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Family Court judge accuses agitator Steve Sanson of intimidation

Updated September 9, 2017 - 5:37 pm

A respected Family Court judge recently recused himself from a case after accusing Steve Sanson, a controversial figure in Nevada politics, of trying to “influence and intimidate” him.

Judge Bryce Duckworth strongly condemned Sanson, president of Veterans in Politics International, in an order filed Tuesday in a pending divorce and child custody case. At an earlier court hearing in the case, Duckworth said the matter should be investigated.

“This Court reiterates that it is inappropriate to communicate with a judicial officer off the record about a pending case — at any time and under any circumstances,” the judge said in his written order. “Mr. Sanson’s attempts to deflect blame to the Court are appalling.”

The order came days after Sanson filed an ethics complaint against Duckworth with the Nevada Commission on Judicial Discipline. The complaint cited the earlier hearing in the divorce case, during which Duckworth similarly accused Sanson of interference.

Sanson, who is a Marine veteran, has said the purpose of Veterans in Politics is to “expose corruption and unethical behaviors.”

He frequently criticizes judges and attorneys and has interviewed political candidates and office holders on his organization’s online radio show. His organization previously endorsed Duckworth.

Sanson also is behind a Facebook page called “WAR Declared on Clark County Family Court System.”

Text message exchange

During the earlier hearing and in his order of recusal, Duckworth cited a series of text messages Sanson sent to the judge’s personal cellphone:

On May 11, Sanson texted: “Judge I need to speak with you.”

On May 12, Duckworth responded: “What do you need to talk about?”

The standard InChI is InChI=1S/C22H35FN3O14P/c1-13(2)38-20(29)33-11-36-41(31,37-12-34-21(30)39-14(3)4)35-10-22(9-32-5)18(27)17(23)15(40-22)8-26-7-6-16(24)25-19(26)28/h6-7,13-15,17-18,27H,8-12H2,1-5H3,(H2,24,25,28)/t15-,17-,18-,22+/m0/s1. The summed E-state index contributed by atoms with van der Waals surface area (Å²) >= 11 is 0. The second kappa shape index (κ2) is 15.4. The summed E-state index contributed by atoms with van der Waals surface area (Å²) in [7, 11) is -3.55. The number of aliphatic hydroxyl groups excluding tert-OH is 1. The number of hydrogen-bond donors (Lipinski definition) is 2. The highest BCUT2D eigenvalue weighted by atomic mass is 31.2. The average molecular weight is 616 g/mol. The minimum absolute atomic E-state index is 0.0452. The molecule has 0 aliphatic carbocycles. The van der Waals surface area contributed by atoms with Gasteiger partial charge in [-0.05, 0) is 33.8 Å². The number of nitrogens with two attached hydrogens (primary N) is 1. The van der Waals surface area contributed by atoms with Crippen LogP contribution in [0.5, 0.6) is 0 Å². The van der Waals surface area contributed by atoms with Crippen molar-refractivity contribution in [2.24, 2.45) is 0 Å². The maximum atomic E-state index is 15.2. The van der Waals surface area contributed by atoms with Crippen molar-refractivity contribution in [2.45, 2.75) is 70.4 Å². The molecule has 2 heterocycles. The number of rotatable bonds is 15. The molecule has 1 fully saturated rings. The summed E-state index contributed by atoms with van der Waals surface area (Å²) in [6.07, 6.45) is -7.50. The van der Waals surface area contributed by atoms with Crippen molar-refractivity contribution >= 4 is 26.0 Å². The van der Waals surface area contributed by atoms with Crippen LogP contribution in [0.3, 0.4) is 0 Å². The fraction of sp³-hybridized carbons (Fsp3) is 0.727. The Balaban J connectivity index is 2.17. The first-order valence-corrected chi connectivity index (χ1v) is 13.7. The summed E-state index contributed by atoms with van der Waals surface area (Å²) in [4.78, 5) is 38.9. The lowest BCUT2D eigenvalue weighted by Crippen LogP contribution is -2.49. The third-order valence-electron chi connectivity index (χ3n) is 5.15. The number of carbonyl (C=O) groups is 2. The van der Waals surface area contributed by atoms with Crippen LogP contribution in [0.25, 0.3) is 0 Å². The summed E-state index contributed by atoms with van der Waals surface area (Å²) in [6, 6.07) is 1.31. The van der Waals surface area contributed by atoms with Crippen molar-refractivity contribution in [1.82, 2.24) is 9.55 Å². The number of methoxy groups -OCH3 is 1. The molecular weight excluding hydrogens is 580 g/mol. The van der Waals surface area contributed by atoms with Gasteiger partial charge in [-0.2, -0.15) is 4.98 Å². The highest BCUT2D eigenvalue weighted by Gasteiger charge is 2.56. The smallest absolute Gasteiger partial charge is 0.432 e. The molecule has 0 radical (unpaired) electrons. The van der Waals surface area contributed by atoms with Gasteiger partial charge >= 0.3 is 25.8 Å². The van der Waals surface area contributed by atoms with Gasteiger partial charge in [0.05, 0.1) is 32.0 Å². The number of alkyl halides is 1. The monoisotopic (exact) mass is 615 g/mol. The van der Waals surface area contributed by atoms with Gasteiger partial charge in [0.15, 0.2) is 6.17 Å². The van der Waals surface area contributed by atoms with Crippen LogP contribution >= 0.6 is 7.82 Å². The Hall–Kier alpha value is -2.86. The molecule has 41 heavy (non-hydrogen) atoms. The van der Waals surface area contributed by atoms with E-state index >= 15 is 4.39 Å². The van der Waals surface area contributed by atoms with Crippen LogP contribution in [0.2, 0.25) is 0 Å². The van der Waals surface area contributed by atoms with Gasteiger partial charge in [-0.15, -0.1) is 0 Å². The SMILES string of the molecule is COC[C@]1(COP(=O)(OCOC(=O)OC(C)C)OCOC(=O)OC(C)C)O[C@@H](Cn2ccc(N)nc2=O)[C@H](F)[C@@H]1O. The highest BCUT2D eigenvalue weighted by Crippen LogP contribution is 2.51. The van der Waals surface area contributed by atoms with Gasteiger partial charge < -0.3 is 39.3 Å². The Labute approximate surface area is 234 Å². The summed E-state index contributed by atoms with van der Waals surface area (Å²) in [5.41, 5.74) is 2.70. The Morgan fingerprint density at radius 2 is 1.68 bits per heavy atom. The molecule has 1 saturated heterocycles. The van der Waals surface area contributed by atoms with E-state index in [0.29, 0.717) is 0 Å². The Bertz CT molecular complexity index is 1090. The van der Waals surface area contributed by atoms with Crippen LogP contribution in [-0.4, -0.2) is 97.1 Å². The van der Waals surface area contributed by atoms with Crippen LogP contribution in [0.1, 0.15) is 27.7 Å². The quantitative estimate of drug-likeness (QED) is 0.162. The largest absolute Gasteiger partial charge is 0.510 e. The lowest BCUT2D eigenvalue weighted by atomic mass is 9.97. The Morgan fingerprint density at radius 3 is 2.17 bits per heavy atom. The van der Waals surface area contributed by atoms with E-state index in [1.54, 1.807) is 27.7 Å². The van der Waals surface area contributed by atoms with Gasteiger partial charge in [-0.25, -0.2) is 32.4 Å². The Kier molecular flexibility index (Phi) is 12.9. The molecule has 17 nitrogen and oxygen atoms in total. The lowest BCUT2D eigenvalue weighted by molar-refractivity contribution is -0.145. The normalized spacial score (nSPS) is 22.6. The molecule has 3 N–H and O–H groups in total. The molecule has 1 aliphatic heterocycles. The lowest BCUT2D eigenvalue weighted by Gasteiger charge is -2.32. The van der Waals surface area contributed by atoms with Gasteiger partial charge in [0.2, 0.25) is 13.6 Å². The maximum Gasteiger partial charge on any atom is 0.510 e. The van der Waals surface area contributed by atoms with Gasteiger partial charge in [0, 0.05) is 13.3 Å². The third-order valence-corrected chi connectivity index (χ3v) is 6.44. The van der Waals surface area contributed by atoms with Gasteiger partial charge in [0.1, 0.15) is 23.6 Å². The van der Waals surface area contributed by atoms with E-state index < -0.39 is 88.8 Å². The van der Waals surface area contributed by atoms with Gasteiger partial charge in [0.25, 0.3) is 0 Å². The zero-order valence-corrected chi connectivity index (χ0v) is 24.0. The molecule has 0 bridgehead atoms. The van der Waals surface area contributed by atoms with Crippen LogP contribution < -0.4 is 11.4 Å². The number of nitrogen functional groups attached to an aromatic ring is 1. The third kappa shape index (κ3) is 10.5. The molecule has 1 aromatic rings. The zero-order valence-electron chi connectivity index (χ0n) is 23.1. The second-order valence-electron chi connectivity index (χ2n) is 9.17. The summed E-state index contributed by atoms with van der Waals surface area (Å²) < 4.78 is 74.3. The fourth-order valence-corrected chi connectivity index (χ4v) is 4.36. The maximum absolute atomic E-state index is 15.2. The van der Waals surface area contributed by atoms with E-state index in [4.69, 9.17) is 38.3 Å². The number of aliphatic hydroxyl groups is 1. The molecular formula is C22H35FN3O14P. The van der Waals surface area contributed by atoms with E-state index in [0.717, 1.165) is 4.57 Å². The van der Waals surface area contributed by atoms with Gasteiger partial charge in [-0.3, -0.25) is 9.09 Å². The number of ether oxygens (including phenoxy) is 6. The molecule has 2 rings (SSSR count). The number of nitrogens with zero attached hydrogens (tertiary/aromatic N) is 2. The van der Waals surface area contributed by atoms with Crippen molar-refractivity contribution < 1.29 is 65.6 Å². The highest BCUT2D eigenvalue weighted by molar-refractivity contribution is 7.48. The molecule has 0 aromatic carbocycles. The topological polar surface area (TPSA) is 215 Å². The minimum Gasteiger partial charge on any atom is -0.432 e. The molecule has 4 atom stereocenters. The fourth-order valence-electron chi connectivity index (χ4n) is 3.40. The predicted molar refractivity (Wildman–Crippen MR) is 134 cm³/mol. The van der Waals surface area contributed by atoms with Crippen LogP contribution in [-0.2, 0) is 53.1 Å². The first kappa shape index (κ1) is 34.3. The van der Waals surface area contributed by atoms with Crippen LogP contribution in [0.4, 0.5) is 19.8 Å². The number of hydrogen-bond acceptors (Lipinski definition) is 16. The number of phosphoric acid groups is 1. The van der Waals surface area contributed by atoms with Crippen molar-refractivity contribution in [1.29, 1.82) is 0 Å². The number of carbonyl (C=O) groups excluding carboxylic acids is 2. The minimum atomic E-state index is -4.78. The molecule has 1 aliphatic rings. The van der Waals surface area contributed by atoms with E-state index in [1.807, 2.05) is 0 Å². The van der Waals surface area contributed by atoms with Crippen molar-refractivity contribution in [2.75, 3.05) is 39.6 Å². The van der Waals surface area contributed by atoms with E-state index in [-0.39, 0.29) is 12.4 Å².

On May 12, Sanson texted: “Call me at your convenience or we can grab a cup of tea.”

After the last text, Duckworth called Sanson. During their conversation, according to the judge’s order, Sanson asked, “Why do you allow Marshal Willick to get away with so much ‘crap’ in Doug Ansell’s case?”

Willick is an attorney in the Ansell case — the ongoing divorce case from which Duckworth has recused himself. Willick also has sued Sanson separately for defamation.

“If Mr. Sanson’s sole motivation was merely to attack Mr. Willick in general and not to influence the Court about a specific case, he could have done so,” Duckworth wrote. “Although such communication remains improper, it is more egregious that Mr. Sanson knowingly and intentionally identified Doug Ansell’s case.”

Sanson’s lawyer, Maggie McLetchie, who also represents the Las Vegas Review-Journal, maintained Friday that Sanson did nothing wrong.

“Steve is not a litigant in that case. Steve is not an attorney. Steve is not a judge,” McLetchie said. “He wasn’t trying to intimidate anybody, and his comments to Duckworth only pertained to Willick’s general behavior in the courtroom. He wasn’t calling for any particular outcome or decision in the case.”

Question of free speech

McLetchie defended Sanson in a separate case in which another Family Court lawyer, Jennifer Abrams, sued Sanson for defamation. A judge tossed out the case in court, noting it targeted and chilled free speech. Abrams is appealing that decision.

“Regardless of what anybody thinks about Mr. Sanson and Veterans in Politics, he has an absolute right to comment on courtroom behavior, including that of powerful and prominent attorneys,” McLetchie said.

Sanson noted the text messages in question were sent months ago and already had been addressed in court.

“What we’re trying to do is have both judges and the attorneys follow the law,” Sanson told the Review-Journal on Friday, referring to Veterans in Politics as a watchdog organization.

In his order, Duckworth suggested that Sanson’s mission was disingenuous.

“Mr. Sanson proudly proclaims that he has ‘declared war’ on the Family Court,” the order reads. “There is no doubt that the courts are under attack and that the entire judiciary of this great State of Nevada is on notice that, behind that false banner of ‘justice and corruption’ is an individual and group who seek to manipulate, intimidate and control.”

In the Review-Journal’s most recent Judicial Performance Evaluations, which allowed attorneys to rate judges, Duckworth had the highest retention scores of any Family Court judge.

In 2011, 94 percent of lawyers recommended Duckworth for retention. In 2013, 93 percent said he should keep his job.

Contact Rachel Crosby at rcrosby@reviewjournal.com or 702-380-8135. Follow @rachelacrosby on Twitter.

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